Which is what led to her telling me she was thinking about getting a dog. I assigned her and the kids a bunch of reading. I went over the pros and cons of dog ownership. I asked her to make a list of what she was looking for in a dog. I warned her not to go out shopping for a dog, but instead to just be open to getting a dog when the right one came along. You don’t want to go out with the plan to pick a dog, because then you’ll simply pick the one there that comes the closest to being what you want. Instead, it is best to wait until the one that is actually right presents itself.
So, she started reading her assigned homework. She made a list of things she wanted in a dog. The list included items like:
- around 25 lbs
- short hair that doesn’t shed much
- an adult, about 2 or 3 years old
Time passed. The right dog hadn’t presented itself yet, but she was taking my advice and not being in a rush.
By the time Mindy was about 4 weeks old, her developing personality started speaking to me, and it kept telling me she’d fit in to that family really well. This was a silly notion, because she was:
- expected to be about 50lbs
- is a husky mix and will do so much more than just shed
- is not going to be an adult for a couple of long destructive years
I thought about it a couple more days, and then sent D an email, acknowledging all the bad, but explaining I had a feeling. She wrote back and said she’d been having the feeling too, from the first photos of the three of them.
They talked it over and decided to fill out an application. Other local people applied for her too. We waited anxiously to find out what the rescue would decide.
Mindy is an adorable and very adoptable little puppy. Ellie had been available for ages without any interest, and she had health conditions which made her less adoptable and made California a much more suitable climate for her. It is frightening to send a dog so far away. What if the new family changes their mind? It is especially iffy seeming when it comes to sending a dog to somebody who has never had a dog before.
The rescue decided to trust my recommendation, for which I am very glad. Nobody wanted Mindy to be flying in cargo, so that means she needed to head out to California after she was old enough to fly, but before she got too big to qualify to go as carry-on. This left a very narrow window. D and her daughter came out for a long weekend, to get some how to care for a puppy training and to fly Mindy home with them.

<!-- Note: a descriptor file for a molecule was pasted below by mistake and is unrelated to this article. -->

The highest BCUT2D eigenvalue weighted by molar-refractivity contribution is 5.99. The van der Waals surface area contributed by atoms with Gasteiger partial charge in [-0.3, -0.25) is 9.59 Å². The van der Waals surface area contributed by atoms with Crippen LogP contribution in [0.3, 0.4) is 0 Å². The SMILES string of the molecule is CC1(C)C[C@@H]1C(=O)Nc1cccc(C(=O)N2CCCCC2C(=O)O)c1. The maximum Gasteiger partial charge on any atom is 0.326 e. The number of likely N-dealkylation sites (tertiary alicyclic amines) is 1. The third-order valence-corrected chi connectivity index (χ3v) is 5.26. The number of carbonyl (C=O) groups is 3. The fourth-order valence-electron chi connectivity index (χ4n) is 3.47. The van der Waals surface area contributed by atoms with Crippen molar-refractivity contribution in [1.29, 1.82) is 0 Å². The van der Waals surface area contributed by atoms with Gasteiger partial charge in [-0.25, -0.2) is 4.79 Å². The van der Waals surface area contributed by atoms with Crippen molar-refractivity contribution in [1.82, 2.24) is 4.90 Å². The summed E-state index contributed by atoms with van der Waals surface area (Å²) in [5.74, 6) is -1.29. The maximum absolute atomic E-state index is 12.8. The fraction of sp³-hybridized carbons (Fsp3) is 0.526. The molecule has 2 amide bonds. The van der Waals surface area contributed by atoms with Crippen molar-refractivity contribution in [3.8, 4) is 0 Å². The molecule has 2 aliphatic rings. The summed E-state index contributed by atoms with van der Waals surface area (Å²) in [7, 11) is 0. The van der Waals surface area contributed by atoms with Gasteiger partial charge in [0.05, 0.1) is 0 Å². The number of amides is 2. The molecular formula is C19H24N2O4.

I was very anxious all afternoon yesterday while Mindy was in flight, but it turns out she did very well on the flight. The wait for the shuttle to the parking lot was a bit rougher (so noisy outside at LAX) and she cried and peed in her carrier. However, by last night she was safely at her new home and is getting settled. I know she’ll be very happy with them, they are really good family for this little people focused pup.
Best of all, I will get to be in touch with Mindy for her whole life.
There is stuff to say about Webster too, but that will wait for another post.
Darby has gone home.
Her mom came by to pick her up, appropriately armed with a crate that is almost too small for Darby. Still completely suitable currently, but seriously, Darby will outgrow it so fast. This is really a big deal to me because it is the same size crate I used to keep all three of the puppies in together! Wow.
First we did paperwork, and I told her all about the feeding schedule and amounts, and sleeping schedule. I don’t expect them to keep the same schedule, but just so that they can make a smooth transition. She asked a lot of questions, both about current things, and about how Darby came to live with me to start with.
Then it was time to bring Darby down and hand her over. I came around the corner with Darby and the woman’s eyes lit up with joy. She took Darby in her arms and quietly told her, “I love you already.”
We put Darby’s first collar on her, a pretty pink collar hand-me-down from her new sister, a Cavalier, who has outgrown it. I had to make it smaller so it would fit, but I know Darby will outgrow it rapidly too.
I was thanked very warmly for taking such good care of her and raising such a wonderful puppy. I was hugged tightly. I was told to call any time, and that I was welcome to visit Darby at their home.
Maybe I will.